Anchor pricing

Anchor pricing is another psychological pricing strategy merchants use to make a favorable comparison. Specifically, a retailer sets both a discounted and the regular price to create the savings a customer could get from making the purchase.

  • Advantages: If you place your regular price as much higher than the discounted price, it can affect a consumer to purchase according to the perceived deal.
  • Disadvantages: If your anchor price is not realistic, it can result in a loss of trust in your brand. Shoppers can check prices online against your competitors - so make sure your prices are reasonable.

Which factors to consider when pricing your products?

Which factors to consider when pricing your products?
Which factors to consider when pricing your products?

Know your customers

Know your customers
Know your customers

It is critical to do some market research to understand your customers. This sort of research can vary from informal surveys of your current customers by sending emails with promotions to the more extensive research projects done by third party consulting companies. Market research companies can discover your market, divide your potential consumers by demographics, what they purchase, and so on. If you don’t want to invest in market research, you can look at customers in terms of some groups - the budget sensitive or the convenience focused. Then find out which group you’re aiming and price accordingly.

Know your costs

It’s important to know how much your product costs, how much you’ll need to mark up the product and how many you need to sell to earn a profit. Keep in mind that an item’s cost is more than the literal cost of the product because it covers overhead costs. Overhead costs may consist of fixed costs such as rent and variable costs like shipping or stocking fees. You must add these costs to your estimate of the real cost of your goods.

Many businesses don’t consider all their costs and under price or consider all their costs and expect to earn a profit with one item and overcharge. It’s suggested making a spreadsheet of all the costs you have to cover each month, including the following:

  • Your actual product costs, which include labor and the fees of marketing and selling these items.
  • All of the running expenses needed to own and run the business.
  • The costs related to borrowing money (debt service costs).
  • Your salary as the manager of the business.
  • A return on the capital you and other shareholders have spent.
  • Capital for future development and replacement of fixed assets as they’re old.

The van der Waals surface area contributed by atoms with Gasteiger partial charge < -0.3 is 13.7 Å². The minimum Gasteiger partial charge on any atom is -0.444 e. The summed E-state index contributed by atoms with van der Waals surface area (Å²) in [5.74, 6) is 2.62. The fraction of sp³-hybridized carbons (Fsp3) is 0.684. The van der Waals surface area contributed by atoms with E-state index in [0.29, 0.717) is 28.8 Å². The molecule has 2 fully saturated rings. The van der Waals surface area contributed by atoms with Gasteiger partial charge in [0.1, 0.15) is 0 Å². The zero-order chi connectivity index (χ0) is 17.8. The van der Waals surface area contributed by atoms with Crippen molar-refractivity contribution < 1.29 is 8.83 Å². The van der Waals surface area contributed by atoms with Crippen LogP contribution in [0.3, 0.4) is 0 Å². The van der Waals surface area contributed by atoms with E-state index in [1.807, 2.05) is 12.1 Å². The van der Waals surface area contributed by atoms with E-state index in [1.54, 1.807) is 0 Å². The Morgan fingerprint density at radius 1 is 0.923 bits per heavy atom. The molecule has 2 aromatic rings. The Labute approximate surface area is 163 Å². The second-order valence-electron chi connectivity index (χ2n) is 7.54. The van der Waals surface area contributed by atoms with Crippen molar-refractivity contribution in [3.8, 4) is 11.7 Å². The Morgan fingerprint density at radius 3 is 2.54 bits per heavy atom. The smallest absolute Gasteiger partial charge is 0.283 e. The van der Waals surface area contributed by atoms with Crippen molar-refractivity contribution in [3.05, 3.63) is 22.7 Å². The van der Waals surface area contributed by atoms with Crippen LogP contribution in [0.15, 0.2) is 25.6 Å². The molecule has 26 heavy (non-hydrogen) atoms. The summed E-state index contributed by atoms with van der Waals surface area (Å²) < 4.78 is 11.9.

Know your revenue goal

Know your revenue goal
Know your revenue goal

You had better have a revenue goal for how much of a profit you wish your business to gain. Take that revenue goal, consider your costs for manufacturing, marketing and selling your item and you can set a price per item. If you only sell one item, the process is so easy and simple. Estimate the quantity of units of that item you expect to sell the following year, then divide your revenue goal by the quantity of units you expect to sell and you come up with the price at which you have to sell your item so as to gain your revenue and profit targets.

If you’re selling a variety of products, allocate your overall revenue goal by each product. Then follow the same steps to have an appropriate price.

Know your competition

It is also essential to make a head-to-head comparison of your goods’ price to your competition’s products. You need to compare net prices, not simply the list price. This information can come from secret shopping, publishes data and so on. Take notes during this process about how your business and goods - and the competition - are perceived by the market.

Know where the market is headed

You are able to track outside factors that will affect the need for your product in the coming time. These factors can be something like long-term whether patterns to laws that may have an impact on future sales of your goods. You also need to consider your competitors and their actions.


The article has provided you with the knowledge on Pricing a Product and offered some common pricing strategies for retail businesses so that you can make a more informed decision. Not every pricing tactic will be useful for every type of retail business - every brand will have to do their homework and find out what works best for their goods and target consumers.

If you have any questions or concerns, let us know in the comment section. Thank you for reading!